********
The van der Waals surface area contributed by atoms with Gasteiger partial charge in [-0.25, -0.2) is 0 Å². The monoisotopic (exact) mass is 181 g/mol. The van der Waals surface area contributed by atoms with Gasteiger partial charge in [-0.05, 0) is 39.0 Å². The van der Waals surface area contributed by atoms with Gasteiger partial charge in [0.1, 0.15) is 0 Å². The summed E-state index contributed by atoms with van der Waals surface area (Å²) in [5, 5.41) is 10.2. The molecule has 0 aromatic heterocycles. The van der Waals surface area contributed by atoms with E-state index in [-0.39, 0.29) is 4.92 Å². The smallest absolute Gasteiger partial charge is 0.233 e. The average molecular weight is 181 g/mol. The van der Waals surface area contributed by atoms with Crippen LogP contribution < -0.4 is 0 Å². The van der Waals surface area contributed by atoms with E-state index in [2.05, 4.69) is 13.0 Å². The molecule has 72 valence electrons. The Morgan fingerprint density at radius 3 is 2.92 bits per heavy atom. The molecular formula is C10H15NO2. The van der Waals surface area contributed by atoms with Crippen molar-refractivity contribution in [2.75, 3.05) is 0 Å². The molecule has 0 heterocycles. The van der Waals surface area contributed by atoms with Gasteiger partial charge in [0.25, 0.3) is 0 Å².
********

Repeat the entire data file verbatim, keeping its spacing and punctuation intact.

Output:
The van der Waals surface area contributed by atoms with Gasteiger partial charge in [-0.25, -0.2) is 0 Å². The monoisotopic (exact) mass is 181 g/mol. The van der Waals surface area contributed by atoms with Gasteiger partial charge in [-0.05, 0) is 39.0 Å². The van der Waals surface area contributed by atoms with Gasteiger partial charge in [0.1, 0.15) is 0 Å². The summed E-state index contributed by atoms with van der Waals surface area (Å²) in [5, 5.41) is 10.2. The molecule has 0 aromatic heterocycles. The van der Waals surface area contributed by atoms with E-state index in [-0.39, 0.29) is 4.92 Å². The smallest absolute Gasteiger partial charge is 0.233 e. The average molecular weight is 181 g/mol. The van der Waals surface area contributed by atoms with Crippen LogP contribution < -0.4 is 0 Å². The van der Waals surface area contributed by atoms with E-state index in [2.05, 4.69) is 13.0 Å². The molecule has 72 valence electrons. The Morgan fingerprint density at radius 3 is 2.92 bits per heavy atom. The molecular formula is C10H15NO2. The van der Waals surface area contributed by atoms with Crippen molar-refractivity contribution in [2.75, 3.05) is 0 Å². The molecule has 0 heterocycles. The van der Waals surface area contributed by atoms with Gasteiger partial charge in [0.25, 0.3) is 0 Å².